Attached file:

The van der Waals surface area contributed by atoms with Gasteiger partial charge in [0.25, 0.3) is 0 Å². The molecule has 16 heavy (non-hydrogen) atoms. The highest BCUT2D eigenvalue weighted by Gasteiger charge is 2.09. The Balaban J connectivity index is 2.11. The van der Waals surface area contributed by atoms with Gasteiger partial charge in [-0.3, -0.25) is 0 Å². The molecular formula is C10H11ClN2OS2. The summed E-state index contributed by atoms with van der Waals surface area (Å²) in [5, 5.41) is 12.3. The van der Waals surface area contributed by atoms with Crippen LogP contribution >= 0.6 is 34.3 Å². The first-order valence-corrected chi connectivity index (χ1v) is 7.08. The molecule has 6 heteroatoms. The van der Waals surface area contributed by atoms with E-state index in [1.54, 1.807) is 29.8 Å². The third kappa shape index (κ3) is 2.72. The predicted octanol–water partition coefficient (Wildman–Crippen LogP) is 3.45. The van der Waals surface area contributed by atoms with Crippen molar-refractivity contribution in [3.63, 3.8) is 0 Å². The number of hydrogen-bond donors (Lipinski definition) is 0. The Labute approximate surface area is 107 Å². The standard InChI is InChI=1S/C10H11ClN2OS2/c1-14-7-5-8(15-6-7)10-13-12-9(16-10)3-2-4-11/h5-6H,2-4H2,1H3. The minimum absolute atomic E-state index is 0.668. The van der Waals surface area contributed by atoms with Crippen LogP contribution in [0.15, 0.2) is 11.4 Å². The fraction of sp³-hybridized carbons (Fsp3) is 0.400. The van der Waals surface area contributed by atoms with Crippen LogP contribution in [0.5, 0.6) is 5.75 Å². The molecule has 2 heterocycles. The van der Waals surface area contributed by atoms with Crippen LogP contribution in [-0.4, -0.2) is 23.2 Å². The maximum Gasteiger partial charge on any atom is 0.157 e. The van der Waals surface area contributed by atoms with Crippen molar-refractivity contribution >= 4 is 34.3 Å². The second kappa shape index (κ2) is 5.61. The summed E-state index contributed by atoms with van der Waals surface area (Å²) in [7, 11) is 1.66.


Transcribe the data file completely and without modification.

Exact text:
The van der Waals surface area contributed by atoms with Gasteiger partial charge in [0.25, 0.3) is 0 Å². The molecule has 16 heavy (non-hydrogen) atoms. The highest BCUT2D eigenvalue weighted by Gasteiger charge is 2.09. The Balaban J connectivity index is 2.11. The van der Waals surface area contributed by atoms with Gasteiger partial charge in [-0.3, -0.25) is 0 Å². The molecular formula is C10H11ClN2OS2. The summed E-state index contributed by atoms with van der Waals surface area (Å²) in [5, 5.41) is 12.3. The van der Waals surface area contributed by atoms with Crippen LogP contribution >= 0.6 is 34.3 Å². The first-order valence-corrected chi connectivity index (χ1v) is 7.08. The molecule has 6 heteroatoms. The van der Waals surface area contributed by atoms with E-state index in [1.54, 1.807) is 29.8 Å². The third kappa shape index (κ3) is 2.72. The predicted octanol–water partition coefficient (Wildman–Crippen LogP) is 3.45. The van der Waals surface area contributed by atoms with Crippen molar-refractivity contribution in [3.63, 3.8) is 0 Å². The number of hydrogen-bond donors (Lipinski definition) is 0. The Labute approximate surface area is 107 Å². The standard InChI is InChI=1S/C10H11ClN2OS2/c1-14-7-5-8(15-6-7)10-13-12-9(16-10)3-2-4-11/h5-6H,2-4H2,1H3. The minimum absolute atomic E-state index is 0.668. The van der Waals surface area contributed by atoms with Crippen LogP contribution in [0.15, 0.2) is 11.4 Å². The fraction of sp³-hybridized carbons (Fsp3) is 0.400. The van der Waals surface area contributed by atoms with Crippen LogP contribution in [0.5, 0.6) is 5.75 Å². The molecule has 2 heterocycles. The van der Waals surface area contributed by atoms with Crippen LogP contribution in [-0.4, -0.2) is 23.2 Å². The maximum Gasteiger partial charge on any atom is 0.157 e. The van der Waals surface area contributed by atoms with Crippen molar-refractivity contribution >= 4 is 34.3 Å². The second kappa shape index (κ2) is 5.61. The summed E-state index contributed by atoms with van der Waals surface area (Å²) in [7, 11) is 1.66.